CASE NO. 2257 CRB-4-95-1
COMPENSATION REVIEW BOARD
WORKERS’ COMPENSATION COMMISSION
APRIL 29, 1996
WILSON MOTORS, INC./BEN WILSON NISSAN
MATHOG & MONIELLO
The claimant was represented by Donald Cousins, Esq., Cousins & Johnson, 2563 Main St., Stratford, CT 06497.
The respondents were represented by Richard Bartlett, Esq., and Suzanne M. Rathbun, Esq., McGann, Bartlett & Brown, 281 Hartford Tpke., Vernon, CT 06066.
This Petition for Review from the December 27, 1994 Findings Re: Motion to Preclude of the Commissioner acting for the Fourth District was heard June 9, 1995 before a Compensation Review Board panel consisting of the Commission Chairman Jesse M. Frankl and Commissioners Roberta S. Tracy and Amado J. Vargas.
AMADO J. VARGAS, COMMISSIONER. The respondents have petitioned for review from the December 27, 1994 Findings Re: Motion to Preclude of the Commissioner acting for the Fourth District. They argue on appeal that the trial commissioner erred in granting the claimant’s Motion to Preclude. We agree, and reverse the trial commissioner’s decision.
The claimant filed a Form 30C notice of claim on March 23, 1994 listing his employer as Ben Wilson Nissan, the date of injury as June 29, 1993, and the injury itself as “open-heart surgery--triple by-pass--chronic hypertension, unresolved. Since surgery leg swelling.” The respondents did not file a Form 43 to contest that claim until May 31, 1994, well over 28 days after written notice of the claim was received. See § 31-294c(b). The claimant then filed a Motion to Preclude the respondents from defending the claim.
The trial commissioner found that “Ben Wilson Nissan” was an appropriate employer designation for the purpose of the Form 30C, even though the corporate title of the respondent is Wilson Motors Inc. He also found that the Form 30C described the nature of the repetitive trauma and the affected body part in a sufficient manner to trigger the respondents’ obligation to investigate the claim and file a timely disclaimer. Finally, the trial commissioner found that the June 29, 1993 date of injury was accurate, as the claimant was not out of work prior to that date even though he was not physically present on the job site. He concluded that the Form 30C contained the elements required by § 31-294c, that it was properly served on the employer and the Workers’ Compensation Commission, and that the respondents’ Form 43 was late. He therefore granted the Motion to Preclude, from which the respondents have appealed.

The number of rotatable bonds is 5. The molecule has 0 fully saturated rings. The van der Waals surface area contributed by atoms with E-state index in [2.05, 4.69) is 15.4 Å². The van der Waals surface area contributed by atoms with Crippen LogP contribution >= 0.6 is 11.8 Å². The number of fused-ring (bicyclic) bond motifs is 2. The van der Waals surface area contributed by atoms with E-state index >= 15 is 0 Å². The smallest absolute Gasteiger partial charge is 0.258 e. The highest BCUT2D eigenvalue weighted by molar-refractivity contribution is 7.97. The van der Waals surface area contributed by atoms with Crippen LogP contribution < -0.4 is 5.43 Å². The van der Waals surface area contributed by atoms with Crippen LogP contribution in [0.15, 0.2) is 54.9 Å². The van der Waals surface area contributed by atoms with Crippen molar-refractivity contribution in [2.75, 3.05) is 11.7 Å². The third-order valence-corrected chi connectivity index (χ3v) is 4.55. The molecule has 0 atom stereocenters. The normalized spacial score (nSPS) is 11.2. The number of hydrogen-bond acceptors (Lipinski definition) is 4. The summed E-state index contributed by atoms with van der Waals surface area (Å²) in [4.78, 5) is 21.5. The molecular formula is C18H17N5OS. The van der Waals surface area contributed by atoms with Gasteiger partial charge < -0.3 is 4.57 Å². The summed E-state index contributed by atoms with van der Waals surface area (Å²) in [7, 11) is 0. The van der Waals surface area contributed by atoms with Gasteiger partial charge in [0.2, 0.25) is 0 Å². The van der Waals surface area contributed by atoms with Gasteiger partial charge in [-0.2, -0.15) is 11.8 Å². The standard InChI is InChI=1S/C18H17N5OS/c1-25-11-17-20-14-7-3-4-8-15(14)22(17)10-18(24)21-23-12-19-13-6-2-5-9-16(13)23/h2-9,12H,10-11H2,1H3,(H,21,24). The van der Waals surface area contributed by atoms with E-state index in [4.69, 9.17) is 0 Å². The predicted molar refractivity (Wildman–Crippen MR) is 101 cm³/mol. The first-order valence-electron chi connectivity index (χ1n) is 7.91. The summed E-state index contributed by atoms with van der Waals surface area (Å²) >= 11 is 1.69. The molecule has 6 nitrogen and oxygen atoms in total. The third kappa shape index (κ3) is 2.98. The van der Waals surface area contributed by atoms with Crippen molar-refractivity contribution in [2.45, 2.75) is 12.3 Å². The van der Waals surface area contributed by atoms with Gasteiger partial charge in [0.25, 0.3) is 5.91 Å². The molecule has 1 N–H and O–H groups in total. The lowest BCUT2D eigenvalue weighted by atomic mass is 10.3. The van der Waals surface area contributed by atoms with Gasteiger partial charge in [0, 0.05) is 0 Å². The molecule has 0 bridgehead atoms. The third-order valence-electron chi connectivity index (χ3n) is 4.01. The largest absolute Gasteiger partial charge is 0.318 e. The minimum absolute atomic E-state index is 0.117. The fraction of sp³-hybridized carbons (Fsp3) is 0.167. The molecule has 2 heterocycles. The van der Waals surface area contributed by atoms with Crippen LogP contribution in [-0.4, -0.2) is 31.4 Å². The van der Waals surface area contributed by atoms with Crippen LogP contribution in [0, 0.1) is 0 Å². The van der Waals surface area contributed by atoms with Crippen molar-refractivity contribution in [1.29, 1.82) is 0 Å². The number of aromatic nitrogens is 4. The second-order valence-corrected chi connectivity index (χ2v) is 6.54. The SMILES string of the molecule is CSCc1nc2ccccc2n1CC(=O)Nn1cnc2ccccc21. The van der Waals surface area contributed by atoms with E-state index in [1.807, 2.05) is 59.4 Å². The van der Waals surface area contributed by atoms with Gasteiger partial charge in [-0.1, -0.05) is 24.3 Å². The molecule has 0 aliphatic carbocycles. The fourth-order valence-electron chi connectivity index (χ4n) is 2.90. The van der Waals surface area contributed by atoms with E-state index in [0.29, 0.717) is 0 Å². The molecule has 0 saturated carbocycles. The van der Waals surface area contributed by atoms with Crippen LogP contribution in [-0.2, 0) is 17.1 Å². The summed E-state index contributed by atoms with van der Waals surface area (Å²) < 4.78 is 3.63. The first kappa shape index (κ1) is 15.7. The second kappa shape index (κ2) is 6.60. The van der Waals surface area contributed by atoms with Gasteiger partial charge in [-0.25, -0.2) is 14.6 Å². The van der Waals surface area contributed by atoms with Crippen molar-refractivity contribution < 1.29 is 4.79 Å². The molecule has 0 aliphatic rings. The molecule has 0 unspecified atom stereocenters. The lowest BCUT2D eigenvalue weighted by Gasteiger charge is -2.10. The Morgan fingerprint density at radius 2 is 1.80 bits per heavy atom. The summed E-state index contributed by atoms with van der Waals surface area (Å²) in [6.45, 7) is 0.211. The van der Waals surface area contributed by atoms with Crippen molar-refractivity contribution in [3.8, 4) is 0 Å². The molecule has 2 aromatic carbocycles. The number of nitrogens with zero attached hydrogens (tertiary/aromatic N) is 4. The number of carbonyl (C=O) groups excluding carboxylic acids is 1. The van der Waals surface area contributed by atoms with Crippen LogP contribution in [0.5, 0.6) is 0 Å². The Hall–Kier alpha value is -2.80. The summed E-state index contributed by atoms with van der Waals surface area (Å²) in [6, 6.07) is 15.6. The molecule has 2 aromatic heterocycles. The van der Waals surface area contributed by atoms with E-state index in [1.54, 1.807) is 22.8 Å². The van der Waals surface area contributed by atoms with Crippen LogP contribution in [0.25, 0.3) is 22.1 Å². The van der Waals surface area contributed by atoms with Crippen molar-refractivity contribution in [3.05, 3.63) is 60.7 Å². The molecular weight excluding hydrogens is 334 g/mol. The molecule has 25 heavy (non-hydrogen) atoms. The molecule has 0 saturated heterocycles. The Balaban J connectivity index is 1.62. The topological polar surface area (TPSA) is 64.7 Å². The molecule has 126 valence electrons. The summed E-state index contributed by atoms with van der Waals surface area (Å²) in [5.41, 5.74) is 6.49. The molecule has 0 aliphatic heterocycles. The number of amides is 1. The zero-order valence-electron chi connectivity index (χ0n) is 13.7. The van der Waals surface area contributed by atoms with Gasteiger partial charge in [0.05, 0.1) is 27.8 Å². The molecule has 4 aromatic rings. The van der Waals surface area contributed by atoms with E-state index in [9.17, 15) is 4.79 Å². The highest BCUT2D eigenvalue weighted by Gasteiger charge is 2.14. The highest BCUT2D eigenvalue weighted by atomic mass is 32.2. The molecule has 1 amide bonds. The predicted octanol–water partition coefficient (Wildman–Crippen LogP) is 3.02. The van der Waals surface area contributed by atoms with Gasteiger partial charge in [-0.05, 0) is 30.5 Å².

At one time, this board required strict compliance with § 31-294c in order for preclusion to lie. Our Supreme Court recently stated, however, that the rule of strict compliance was unsupported by the language of the statute or its legislative history, and was contradicted by the remedial purpose of the statute. Pereira v. State of Connecticut, 228 Conn. 535, 542-43 n.8 (1994). The proper test in granting a Motion to Preclude now is whether the notice of claim gave the employer sufficient notice to be able to investigate the claimant’s alleged injury. Bell v. Dow Corning STI, Inc., 13 Conn. Workers’ Comp. Rev. Op. 109, 111, 1777 CRB-4-93-7 (Jan. 31, 1995); see also Knapp v. UTC Sikorsky Aircraft, 14 Conn. Workers’ Comp. Rev. Op. 9, 2016 CRB-4-94-4 (April 28, 1995).
“Although minor errors in a notice of claim will no longer prevent preclusion, the basic elements of a notice of claim must still be present in order to trigger the employer’s responsibility to investigate the claim promptly.” Bennings v. State of Connecticut, 2105 CRB-3-94-7 (decided Sept. 22, 1995). In this case, we do not believe that the claimant described the time and circumstances of his injury accurately enough to ensure that the respondents had an opportunity to undertake an immediate investigation. The date of injury listed on the Form 30C is the date of the claimant’s open heart surgery, and the description of the injury focuses on the surgery and the resulting leg swelling rather than the dates of the repetitive trauma that led to the claimant’s hypertension. Despite the trial commissioner’s finding that June 29, 1993 was an appropriate date of injury because it was the last date of exposure to stress, see Fleming v. New Haven Register, 1945 CRB-3-94-1 (decided Sept. 6, 1995), the fact remains that the claimant was physically away from the workplace for several weeks preceding that date. It would be difficult for an employer to make a connection between that date and a compensable injury without more information as to the cause of the claimant’s hypertension.
As the claimant has not shown any prejudice from the late filing of the Form 43, we do not think that the humanitarian purpose of the Workers’ Compensation Act requires that the shortcomings of the Notice of Claim be overlooked in this case, thereby precluding the respondents from defending the merits of the claim. See Dubois v. General Dynamics Corp., 222 Conn. 62, 67 (1992); Bell, supra, 111. This is especially true given the additional discrepancies surrounding the name of the employer and the proper service of notice on the corporate employer, although standing alone, those matters would not likely be dispositive of this case. Taken as a whole, however, the Notice of Claim was not legally sufficient to support the trial commissioner’s granting of the Motion to Preclude.
The trial commissioner is reversed, and the case is remanded for further proceedings on the merits.
Chairman Jesse M. Frankl and Commissioner Roberta S. Tracy concur.